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Friday, April 12, 2019

Assemblyman Gray criticizes water board, says Delta-Bay Plan hurts struggling communities

About 80,000 people in Merced and Stanislaus counties can't drink water from their tap without risking their health, according to clean water advocates who spoke on Friday, May 11, 2018. BY THADDEUS MILLER

After the state Water Resources Control Board said its Delta-Bay Plan would not have “significant” effect on the drinking water of disadvantaged communities Assemblymember Adam C. Gray, D-Merced, blasted the board members for what he said was their lack of concern for impoverished and minority communities.

Gray recently introduced Assembly Bill 637, which requires the board to identify disadvantaged communities and mitigate impacts to the drinking water supplies serving those communities. The bill also requires the board to hold public hearings in or near those communities.

“It should be the rule – not the exception – that impacted communities are able to make their voices heard,” Gray said on Wednesday.

The water board did not immediately return requests for comment.

There are 17 communities in the 21st Assembly district where wells have recently tested positive for harmful toxins. About 80,000 people in Merced and Stanislaus counties can’t drink water from their tap without risking their health, according to clean water advocates.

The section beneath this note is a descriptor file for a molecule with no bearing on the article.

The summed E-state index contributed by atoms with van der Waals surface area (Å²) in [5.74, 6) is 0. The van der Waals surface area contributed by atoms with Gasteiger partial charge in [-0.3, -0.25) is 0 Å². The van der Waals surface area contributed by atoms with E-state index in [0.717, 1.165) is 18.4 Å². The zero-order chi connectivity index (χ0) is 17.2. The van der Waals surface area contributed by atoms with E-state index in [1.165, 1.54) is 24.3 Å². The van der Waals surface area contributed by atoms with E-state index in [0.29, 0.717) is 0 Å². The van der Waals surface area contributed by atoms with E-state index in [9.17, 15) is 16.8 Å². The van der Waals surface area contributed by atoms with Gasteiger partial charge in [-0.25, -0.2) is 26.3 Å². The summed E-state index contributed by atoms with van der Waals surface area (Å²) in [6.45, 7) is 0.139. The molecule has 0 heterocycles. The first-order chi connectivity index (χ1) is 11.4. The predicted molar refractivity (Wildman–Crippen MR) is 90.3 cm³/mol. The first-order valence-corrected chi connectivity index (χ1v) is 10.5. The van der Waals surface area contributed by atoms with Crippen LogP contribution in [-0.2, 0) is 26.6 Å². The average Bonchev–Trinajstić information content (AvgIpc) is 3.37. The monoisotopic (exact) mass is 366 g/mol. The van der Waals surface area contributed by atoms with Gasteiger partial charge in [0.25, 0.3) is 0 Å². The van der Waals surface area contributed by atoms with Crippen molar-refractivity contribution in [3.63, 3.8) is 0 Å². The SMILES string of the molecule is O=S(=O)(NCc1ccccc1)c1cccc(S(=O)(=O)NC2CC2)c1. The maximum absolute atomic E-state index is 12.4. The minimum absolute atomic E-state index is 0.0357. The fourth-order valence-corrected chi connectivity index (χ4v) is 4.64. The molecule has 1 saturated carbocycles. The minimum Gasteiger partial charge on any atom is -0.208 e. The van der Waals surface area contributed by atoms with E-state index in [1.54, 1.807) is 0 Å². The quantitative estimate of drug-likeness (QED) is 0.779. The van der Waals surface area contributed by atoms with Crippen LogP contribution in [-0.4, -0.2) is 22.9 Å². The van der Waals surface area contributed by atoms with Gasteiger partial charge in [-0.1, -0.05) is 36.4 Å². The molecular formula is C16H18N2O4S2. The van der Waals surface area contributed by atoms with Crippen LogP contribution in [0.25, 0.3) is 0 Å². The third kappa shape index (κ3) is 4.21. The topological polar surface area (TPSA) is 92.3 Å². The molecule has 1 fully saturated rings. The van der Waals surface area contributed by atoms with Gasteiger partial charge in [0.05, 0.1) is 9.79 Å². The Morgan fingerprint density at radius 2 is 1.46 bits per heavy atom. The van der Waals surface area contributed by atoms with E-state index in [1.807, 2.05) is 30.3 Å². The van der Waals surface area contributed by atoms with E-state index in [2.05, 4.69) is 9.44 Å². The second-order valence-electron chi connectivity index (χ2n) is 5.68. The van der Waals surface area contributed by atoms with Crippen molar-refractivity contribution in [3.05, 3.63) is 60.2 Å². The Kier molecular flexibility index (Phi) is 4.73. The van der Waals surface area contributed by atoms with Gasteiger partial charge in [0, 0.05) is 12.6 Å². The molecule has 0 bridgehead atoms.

They draw those numbers from records provided by the State Water Resources Control Board.

The Delta-Bay Plan requires water entities including the Modesto, Turlock, Oakdale and Merced irrigation districts to sacrifice 40 percent unimpaired river flows, allowing it to go to the San Francisco Bay Area from February through June. That leaves less water for agriculture and city water customers in the Central San Joaquin Valley.

Sending that water would have an adverse effect in areas that already struggle with water quality, Gray said. He argued the board should follow the same rules as the federal government.

In 1994, President Bill Clinton issued an executive order prohibiting federal agencies from discriminating against and ignoring impacts to low income and minority communities.

“Any rational person would agree that advancing a plan which devastates impoverished neighborhoods, degrades drinking water, and openly ignores impacts to some of the most vulnerable communities in the state should be against the law – but the Water Board is not rational,” Gray said.

Friday, April 12, 2019

Assemblymember Gray Tours Flood Operations Center

 

ASSEMBLYMEMBER ADAM C. GRAY
21ST ASSEMBLY DISTRICT
For Immediate Release: April 12, 2019
Contact: Adam Capper
Phone: (916) 319-2021

 

(Sacramento) – Assemblymember Adam C. Gray (D-Merced), Chair of the Assembly Governmental Organization Committee, met with meteorologists and flood management officials with the Department of Water Resources (DWR) and the National Weather Service (NWS) at the DWR Flood Operations Center to receive an update on flood preparedness, interagency cooperation, and the impact of climate change on water storage.

The Department of Water Resources recently announced that the Sierra snowpack is 162 percent of average and statewide snow water equivalent has tripled since the beginning of February.  Snow water equivalent is one of the factors used by water managers to estimate spring runoff.  California typically receives close to 200 million acre-feet of water per year from rain and snow and statewide, and the Sierra snowpack provides 30 percent of California’s water needs.

“Fortunately, this has been a rebound year for California’s water supply,” said Gray. “But the abundance of water also carries a certain amount of risk. Today was an opportunity to make sure our flood management officials at the state and federal level are working together and prepared to respond in case of an emergency.”

Wednesday, April 10, 2019